The Cooper Institute

Founded in 1970 by the "Father of Aerobics"
Kenneth H. Cooper MD, MPH


Decreasing the Risk of Cardiovascular Death: How Low Can You Go?

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Monday, Jan 14, 2013

Although cardiovascular disease (CVD) has been the leading cause of death in the U.S. for over a century, risk factors for CVD were completely unknown as recently as the 1950’s. In fact, heart attack and stroke were thought to be simply a natural consequence of the aging process up until that time! In the late 1940’s, Dr. William Kannel boldly suggested that CVD might be related to behaviors or environmental factors. Accordingly,  the epic Framingham Heart Study was launched in 1948. Residents of Framingham MA were invited to participate in a lifelong research project where they would receive free comprehensive medical exams every two years for the rest of their life. In exchange for these free exams, subjects agreed to have their data included in a large data base, and to be tracked for morbidity (illness) and mortality (death). As the data began to pile up, scientists noticed that people with certain behaviors and characteristics were more likely to die from heart attacks and strokes than people without those same behaviors and characteristics. Today we call these variables ‘risk factors’. They include such things as abnormal blood cholesterol level, hypertension, tobacco use, obesity, etc. By 1998, the Framingham Risk Score (FRS)1 had been developed; FRS estimates an individual’s 10-year risk for a future coronary event based on their current risk factors. If the 10-year risk is less than 10%, then the individual is deemed ‘Low Risk’. The Low Risk group comprises a substantial proportion of U.S. adults; with more than 100 million individuals categorized as such.

Over the past 40 years, researchers at The Cooper Institute have shown repeatedly that cardiorespiratory fitness level (CRF) is a powerful risk factor for CVD and other types of morbidity and mortality. Because CRF is not part of the Framingham Risk Score, Cooper researchers wanted to determine whether or not a Low Risk individual’s CRF level added to the predictive value of the FRS. Accordingly, 11,190 Low Risk men and women with an average age of 41 years underwent a maximal treadmill stress test during their Cooper Clinic exam to determine their CRF level. Subjects were categorized as being low fit if they scored in the bottom 20% compared to others of their same age group and gender. Subjects scoring in the next 40% were categorized as being moderately fit, while those scoring in the top 40% were categorized as being high fit. The subjects were followed for an average period of 27 years; 214 of them died from CVD during this time.  The CVD death rate across CRF categories is shown in the Figure below. Compared to low fit subjects, men and women who were moderately fit were about 30% less likely to die from CVD. High fit men and women were about 65% less likely to die from CVD than those who were low fit2.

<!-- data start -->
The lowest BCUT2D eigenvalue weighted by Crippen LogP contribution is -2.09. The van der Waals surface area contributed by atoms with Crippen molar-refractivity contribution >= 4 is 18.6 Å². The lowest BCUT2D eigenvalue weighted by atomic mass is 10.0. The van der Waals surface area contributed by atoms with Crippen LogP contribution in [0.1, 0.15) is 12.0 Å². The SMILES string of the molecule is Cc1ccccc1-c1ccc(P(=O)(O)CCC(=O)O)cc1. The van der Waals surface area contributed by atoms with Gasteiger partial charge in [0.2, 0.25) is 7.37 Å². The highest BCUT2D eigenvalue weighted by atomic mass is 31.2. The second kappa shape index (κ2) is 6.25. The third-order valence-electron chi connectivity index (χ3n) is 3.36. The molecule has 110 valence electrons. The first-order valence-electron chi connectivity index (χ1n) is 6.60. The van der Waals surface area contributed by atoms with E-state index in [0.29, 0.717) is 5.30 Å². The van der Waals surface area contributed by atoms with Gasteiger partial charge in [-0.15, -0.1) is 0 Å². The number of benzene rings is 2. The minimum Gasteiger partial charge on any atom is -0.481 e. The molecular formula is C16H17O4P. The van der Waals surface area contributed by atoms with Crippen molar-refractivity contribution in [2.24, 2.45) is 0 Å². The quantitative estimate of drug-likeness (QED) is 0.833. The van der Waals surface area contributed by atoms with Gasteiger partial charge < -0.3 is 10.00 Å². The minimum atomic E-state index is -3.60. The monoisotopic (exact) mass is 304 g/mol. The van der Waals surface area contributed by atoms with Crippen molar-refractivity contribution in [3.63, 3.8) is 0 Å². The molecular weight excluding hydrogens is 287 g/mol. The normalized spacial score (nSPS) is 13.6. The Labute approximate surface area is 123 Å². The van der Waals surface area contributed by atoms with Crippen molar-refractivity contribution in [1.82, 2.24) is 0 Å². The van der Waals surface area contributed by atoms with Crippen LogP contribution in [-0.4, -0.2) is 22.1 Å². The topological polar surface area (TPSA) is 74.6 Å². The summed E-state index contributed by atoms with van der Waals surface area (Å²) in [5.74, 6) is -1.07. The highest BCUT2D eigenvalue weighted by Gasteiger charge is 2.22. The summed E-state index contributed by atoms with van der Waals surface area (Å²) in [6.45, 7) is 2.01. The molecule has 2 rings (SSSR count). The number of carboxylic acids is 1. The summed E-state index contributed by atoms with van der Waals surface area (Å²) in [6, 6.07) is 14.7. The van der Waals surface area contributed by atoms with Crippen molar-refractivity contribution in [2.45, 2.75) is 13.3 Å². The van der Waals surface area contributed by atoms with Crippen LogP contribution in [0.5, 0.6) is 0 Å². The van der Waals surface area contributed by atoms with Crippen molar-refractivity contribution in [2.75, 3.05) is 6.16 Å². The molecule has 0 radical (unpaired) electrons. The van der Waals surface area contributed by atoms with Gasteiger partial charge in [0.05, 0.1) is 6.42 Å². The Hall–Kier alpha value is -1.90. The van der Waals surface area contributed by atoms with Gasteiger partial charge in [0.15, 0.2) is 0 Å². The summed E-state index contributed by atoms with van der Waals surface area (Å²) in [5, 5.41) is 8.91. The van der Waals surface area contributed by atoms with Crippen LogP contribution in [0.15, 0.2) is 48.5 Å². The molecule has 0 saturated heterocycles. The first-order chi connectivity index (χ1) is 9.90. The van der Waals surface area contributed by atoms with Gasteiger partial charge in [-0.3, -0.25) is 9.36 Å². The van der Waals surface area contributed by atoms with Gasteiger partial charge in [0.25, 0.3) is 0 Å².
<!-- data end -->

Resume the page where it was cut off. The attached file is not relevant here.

Remember that while all of these men and women were categorized as Low Risk based on the FRS at the time of their exam, the FRS does not take CRF into account. So, the take home message is that while it’s very important to control traditional risk factors like blood pressure, cholesterol, weight, and tobacco use, it’s not enough to get your CVD risk as low as it can be. Individuals must also achieve a moderate, or preferably a high level of CRF in order to minimize risk as much as possible. Achieving a moderate level of CRF is well within the reach of most adults who meet the public health guidelines for physical activity (accumulate 150 minutes or more of moderate intensity aerobic activity each week). In order to reach a high level of CRF, it’s likely that individuals will need to include some vigorous intensity aerobic activity as well.

So, the next time your internist or cardiologist gives you a physical exam, be sure to ask for your Framingham Risk Score. Keep in mind that even if your doctor tells you that you are in the Low Risk category, you can further decrease your risk by achieving a moderate or high level of cardiorespiratory fitness.


1. Wilson, PW et al. Prediction of coronary heart disease using risk factor categories. Circulation. 1998;97:1837-1847.

2. Barlow, CE et al. Cardiorespiratory fitness and long-term survival in ‘low risk’ adults. J. Am. Heart Assoc. 2012:1:e001354 doi.